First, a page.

I think I’ve gotten my TBR list updated finally. TBR, as you’ll remember, is “to be read.” Although I am challenging myself to read 48 books this year, I think my list is way longer than that. That’s probably a good thing.
Many of the books on my list are carryovers from last year. I don’t follow the list religiously (unlike my husband who makes his list then methodically reads each book on it, one after another). I just jot down titles I am intrigued by and sometimes actually buy the books, but then read them in whatever order I feel like. There might be years between the time I first notice a book and the day I actually sit down to read it. I have never really felt bad about that, though. I just always figure the book is there when I want it.
This past week I finished, Manage your Day-to-Day: Build Your Routine, Find Your Focus, and Sharpen Your Creative Mind. It’s interesting, another quick read. It contains essays by several different contributors, all mind- or creativity-celebrities. You can read it as pure fluff, but I think that would miss some of the nuggets of good insight it contains. There is some concrete advice on how to structure your day to use your strengths, and how to control your technology, rather than let it control you.
On my plate, or really, in my lap, right now is, A Gentleman in Moscow. I had it on my Kindle and just happened upon it the other night, so jumped right in. One of the things that intrigues me about reading things on my Kindle is the lack of a cover photo. My imagination fills in in the absence of visuals, but is sometimes a little too fanciful. When I actually see the book in print, I am surprised by whatever the publisher chose to put on the cover. It’s never the same as what I envisioned. But that has nothing to do with the book, does it? It was just something I found amusing.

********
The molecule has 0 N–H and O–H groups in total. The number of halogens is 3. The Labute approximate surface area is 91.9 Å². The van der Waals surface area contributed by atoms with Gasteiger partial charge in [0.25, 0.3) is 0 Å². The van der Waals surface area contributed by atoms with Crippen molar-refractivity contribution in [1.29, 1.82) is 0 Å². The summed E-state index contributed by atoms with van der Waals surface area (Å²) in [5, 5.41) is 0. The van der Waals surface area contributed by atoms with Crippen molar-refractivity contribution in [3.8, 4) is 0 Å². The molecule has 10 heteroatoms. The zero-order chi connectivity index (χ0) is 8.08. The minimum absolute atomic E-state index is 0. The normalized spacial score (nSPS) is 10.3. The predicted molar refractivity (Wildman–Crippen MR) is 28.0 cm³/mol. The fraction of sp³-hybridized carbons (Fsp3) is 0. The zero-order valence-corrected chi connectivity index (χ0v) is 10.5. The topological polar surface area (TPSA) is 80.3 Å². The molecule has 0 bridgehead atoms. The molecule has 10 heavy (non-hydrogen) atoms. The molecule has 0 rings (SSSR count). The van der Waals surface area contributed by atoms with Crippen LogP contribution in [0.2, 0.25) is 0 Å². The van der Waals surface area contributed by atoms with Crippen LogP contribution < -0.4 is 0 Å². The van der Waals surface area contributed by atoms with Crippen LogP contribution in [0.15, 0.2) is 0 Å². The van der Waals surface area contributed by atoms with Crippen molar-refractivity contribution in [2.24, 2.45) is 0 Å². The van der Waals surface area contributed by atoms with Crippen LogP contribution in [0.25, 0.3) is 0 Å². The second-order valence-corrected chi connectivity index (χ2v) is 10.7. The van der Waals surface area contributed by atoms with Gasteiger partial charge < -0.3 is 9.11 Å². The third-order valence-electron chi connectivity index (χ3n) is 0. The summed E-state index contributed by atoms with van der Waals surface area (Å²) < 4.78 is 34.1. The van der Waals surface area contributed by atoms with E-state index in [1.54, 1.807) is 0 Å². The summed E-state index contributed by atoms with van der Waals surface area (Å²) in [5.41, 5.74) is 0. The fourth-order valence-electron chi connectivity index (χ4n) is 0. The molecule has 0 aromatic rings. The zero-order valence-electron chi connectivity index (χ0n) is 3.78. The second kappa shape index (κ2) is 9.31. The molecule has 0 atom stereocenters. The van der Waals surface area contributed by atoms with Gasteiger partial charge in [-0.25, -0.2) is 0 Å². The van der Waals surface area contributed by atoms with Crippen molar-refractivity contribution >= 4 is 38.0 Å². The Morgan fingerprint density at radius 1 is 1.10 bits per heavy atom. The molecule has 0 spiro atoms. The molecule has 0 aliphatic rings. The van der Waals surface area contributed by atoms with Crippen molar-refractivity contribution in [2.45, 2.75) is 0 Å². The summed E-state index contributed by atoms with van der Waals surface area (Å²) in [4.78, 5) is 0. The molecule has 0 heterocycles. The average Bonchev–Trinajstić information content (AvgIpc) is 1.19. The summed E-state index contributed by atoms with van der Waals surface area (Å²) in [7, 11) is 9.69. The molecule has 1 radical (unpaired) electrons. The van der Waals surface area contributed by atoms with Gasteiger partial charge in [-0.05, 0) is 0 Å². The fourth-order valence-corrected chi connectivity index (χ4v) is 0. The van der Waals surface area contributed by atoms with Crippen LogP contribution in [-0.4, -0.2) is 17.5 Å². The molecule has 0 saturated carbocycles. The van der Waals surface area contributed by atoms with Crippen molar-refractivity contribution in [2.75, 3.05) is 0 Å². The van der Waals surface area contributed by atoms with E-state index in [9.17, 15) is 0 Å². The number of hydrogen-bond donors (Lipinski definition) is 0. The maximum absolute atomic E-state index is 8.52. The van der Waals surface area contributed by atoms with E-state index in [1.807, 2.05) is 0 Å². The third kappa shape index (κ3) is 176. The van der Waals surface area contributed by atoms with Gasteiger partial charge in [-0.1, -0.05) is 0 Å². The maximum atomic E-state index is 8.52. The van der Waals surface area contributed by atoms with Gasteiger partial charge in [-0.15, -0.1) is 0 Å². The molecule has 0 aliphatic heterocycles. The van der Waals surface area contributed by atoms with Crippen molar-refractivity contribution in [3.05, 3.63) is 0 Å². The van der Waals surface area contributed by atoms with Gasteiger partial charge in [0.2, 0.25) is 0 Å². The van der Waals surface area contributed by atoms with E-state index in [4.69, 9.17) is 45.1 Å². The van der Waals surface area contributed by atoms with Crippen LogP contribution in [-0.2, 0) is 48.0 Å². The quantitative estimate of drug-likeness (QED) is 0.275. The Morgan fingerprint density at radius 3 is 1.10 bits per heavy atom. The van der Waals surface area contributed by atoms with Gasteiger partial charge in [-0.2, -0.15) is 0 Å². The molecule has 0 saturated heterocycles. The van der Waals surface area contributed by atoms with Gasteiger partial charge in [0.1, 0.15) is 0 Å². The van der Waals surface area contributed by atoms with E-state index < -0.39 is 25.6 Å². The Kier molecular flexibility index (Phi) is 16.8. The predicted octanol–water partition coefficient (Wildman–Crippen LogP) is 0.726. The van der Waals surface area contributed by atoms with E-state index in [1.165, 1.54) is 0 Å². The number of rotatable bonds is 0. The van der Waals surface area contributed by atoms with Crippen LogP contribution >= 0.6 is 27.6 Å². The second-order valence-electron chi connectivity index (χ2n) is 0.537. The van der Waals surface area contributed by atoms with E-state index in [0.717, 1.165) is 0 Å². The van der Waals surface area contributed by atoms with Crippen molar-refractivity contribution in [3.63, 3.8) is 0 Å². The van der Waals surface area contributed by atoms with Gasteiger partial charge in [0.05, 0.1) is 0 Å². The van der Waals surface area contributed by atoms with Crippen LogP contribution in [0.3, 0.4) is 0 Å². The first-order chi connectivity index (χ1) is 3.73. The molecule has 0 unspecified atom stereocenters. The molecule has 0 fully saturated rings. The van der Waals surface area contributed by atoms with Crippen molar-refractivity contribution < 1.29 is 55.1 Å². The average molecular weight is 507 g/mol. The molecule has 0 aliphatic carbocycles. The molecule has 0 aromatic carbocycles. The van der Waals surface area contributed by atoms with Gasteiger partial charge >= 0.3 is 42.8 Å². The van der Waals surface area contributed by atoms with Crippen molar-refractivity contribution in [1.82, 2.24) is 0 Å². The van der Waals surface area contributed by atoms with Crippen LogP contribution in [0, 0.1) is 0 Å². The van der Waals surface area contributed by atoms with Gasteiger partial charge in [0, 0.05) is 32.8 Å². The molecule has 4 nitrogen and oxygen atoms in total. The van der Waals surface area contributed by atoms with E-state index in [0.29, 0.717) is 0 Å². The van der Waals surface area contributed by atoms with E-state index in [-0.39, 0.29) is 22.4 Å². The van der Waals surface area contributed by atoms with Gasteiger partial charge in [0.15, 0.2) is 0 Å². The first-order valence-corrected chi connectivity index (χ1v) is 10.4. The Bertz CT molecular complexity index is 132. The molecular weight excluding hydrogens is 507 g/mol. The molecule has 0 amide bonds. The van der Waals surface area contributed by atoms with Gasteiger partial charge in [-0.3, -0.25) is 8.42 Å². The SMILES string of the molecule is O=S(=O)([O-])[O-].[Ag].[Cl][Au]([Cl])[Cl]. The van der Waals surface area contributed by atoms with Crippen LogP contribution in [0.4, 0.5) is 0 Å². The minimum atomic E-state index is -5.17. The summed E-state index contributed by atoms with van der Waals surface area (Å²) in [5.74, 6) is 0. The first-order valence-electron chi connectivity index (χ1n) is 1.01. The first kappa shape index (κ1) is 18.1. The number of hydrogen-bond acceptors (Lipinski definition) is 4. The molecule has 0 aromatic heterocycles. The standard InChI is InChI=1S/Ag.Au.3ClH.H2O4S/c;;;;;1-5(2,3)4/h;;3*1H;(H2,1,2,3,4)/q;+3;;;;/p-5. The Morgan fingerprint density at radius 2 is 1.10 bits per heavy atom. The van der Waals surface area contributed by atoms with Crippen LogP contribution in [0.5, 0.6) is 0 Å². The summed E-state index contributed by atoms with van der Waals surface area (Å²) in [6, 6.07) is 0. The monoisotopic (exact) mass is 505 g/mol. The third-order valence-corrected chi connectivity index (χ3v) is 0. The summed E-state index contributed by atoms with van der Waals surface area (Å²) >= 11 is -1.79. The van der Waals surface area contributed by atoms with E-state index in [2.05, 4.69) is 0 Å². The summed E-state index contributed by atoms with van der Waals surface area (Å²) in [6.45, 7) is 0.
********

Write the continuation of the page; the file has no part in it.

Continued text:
So far, A Gentleman is fascinating. It’s providing a glimpse into a time and place I know very little about. This description from Goodreads says it much better than I can:
A Gentleman in Moscow immerses us in another elegantly drawn era with the story of Count Alexander Rostov. When, in 1922, he is deemed an unrepentant aristocrat by a Bolshevik tribunal, the count is sentenced to house arrest in the Metropol, a grand hotel across the street from the Kremlin. Rostov, an indomitable man of erudition and wit, has never worked a day in his life, and must now live in an attic room while some of the most tumultuous decades in Russian history are unfolding outside the hotel’s doors. Unexpectedly, his reduced circumstances provide him a doorway into a much larger world of emotional discovery.
I want to finish it soon because I have three new books I got in the mail on Saturday. They came from Alabama Booksmith. All three are first-edition and are signed. This is the first time I’ve ordered from this shop, but I will do so again. Shipping was so fast and efficient. The books arrived as if they had just come from the publisher. They are: San Miguel, by T.C. Boyle, Neverwhere, by Neil Gaiman, and Wherever there is Light, by Peter Golden.
Let’s blame this most recent purchase on Instagram. I happened to see the quote below from Neil Gaiman’s book and was hooked. The next thing you know, I had books on their way to me. Funny how that happens! Jake took excellent care of me and my books, so if you’re interested, pop over and give the site a visit. If you’re in Alabama, the shop is in Homewood (near Birmingham).
I’ll probably never get to the end of my TBR list (or pile). I hope not, honestly. If I stop reading, I’ll stop learning, and when I stop learning, I think my life will be done. I’m not ready to take that leap just yet, so I’ll just keep adding things to my list.
What have you added to your TBR list?